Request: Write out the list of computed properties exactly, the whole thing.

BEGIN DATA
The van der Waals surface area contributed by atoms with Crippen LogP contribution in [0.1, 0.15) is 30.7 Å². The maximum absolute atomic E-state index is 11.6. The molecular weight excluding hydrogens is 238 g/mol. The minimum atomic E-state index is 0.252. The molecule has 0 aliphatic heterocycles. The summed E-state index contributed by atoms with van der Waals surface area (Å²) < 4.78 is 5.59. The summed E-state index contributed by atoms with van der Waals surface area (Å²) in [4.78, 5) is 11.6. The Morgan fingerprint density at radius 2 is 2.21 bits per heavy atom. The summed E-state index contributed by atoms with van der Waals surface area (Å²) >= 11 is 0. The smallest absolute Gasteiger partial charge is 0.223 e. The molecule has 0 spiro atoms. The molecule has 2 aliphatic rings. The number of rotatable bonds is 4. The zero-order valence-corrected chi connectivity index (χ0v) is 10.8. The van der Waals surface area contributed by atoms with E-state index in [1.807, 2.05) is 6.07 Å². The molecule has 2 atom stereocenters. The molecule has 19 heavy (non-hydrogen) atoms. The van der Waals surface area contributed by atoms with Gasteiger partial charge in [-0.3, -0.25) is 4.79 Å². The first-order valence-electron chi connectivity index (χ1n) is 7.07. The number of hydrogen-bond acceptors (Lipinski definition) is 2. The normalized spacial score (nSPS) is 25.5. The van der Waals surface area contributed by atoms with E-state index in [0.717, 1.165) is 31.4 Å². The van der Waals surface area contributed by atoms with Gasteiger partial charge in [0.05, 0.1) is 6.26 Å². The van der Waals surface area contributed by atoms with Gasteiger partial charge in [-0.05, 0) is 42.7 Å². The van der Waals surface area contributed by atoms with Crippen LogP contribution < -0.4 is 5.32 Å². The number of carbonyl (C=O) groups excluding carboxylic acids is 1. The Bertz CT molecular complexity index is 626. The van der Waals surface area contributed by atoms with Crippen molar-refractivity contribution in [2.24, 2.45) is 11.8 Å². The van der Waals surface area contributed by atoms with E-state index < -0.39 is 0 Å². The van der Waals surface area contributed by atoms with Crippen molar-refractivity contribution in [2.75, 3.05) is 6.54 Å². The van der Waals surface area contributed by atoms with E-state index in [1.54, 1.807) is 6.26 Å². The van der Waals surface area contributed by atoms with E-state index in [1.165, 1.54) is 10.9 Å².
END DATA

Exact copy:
The van der Waals surface area contributed by atoms with Crippen LogP contribution in [0.1, 0.15) is 30.7 Å². The maximum absolute atomic E-state index is 11.6. The molecular weight excluding hydrogens is 238 g/mol. The minimum atomic E-state index is 0.252. The molecule has 0 aliphatic heterocycles. The summed E-state index contributed by atoms with van der Waals surface area (Å²) < 4.78 is 5.59. The summed E-state index contributed by atoms with van der Waals surface area (Å²) in [4.78, 5) is 11.6. The Morgan fingerprint density at radius 2 is 2.21 bits per heavy atom. The summed E-state index contributed by atoms with van der Waals surface area (Å²) >= 11 is 0. The smallest absolute Gasteiger partial charge is 0.223 e. The molecule has 0 spiro atoms. The molecule has 2 aliphatic rings. The number of rotatable bonds is 4. The zero-order valence-corrected chi connectivity index (χ0v) is 10.8. The van der Waals surface area contributed by atoms with E-state index in [1.807, 2.05) is 6.07 Å². The molecule has 2 atom stereocenters. The molecule has 19 heavy (non-hydrogen) atoms. The van der Waals surface area contributed by atoms with Gasteiger partial charge in [-0.3, -0.25) is 4.79 Å². The first-order valence-electron chi connectivity index (χ1n) is 7.07. The number of hydrogen-bond acceptors (Lipinski definition) is 2. The normalized spacial score (nSPS) is 25.5. The van der Waals surface area contributed by atoms with E-state index in [0.717, 1.165) is 31.4 Å². The van der Waals surface area contributed by atoms with Gasteiger partial charge in [0.05, 0.1) is 6.26 Å². The van der Waals surface area contributed by atoms with Gasteiger partial charge in [-0.05, 0) is 42.7 Å². The van der Waals surface area contributed by atoms with Crippen LogP contribution < -0.4 is 5.32 Å². The number of carbonyl (C=O) groups excluding carboxylic acids is 1. The Bertz CT molecular complexity index is 626. The van der Waals surface area contributed by atoms with Crippen molar-refractivity contribution in [2.24, 2.45) is 11.8 Å². The van der Waals surface area contributed by atoms with E-state index < -0.39 is 0 Å². The van der Waals surface area contributed by atoms with Crippen molar-refractivity contribution in [2.75, 3.05) is 6.54 Å². The van der Waals surface area contributed by atoms with E-state index in [1.54, 1.807) is 6.26 Å². The van der Waals surface area contributed by atoms with E-state index in [1.165, 1.54) is 10.9 Å².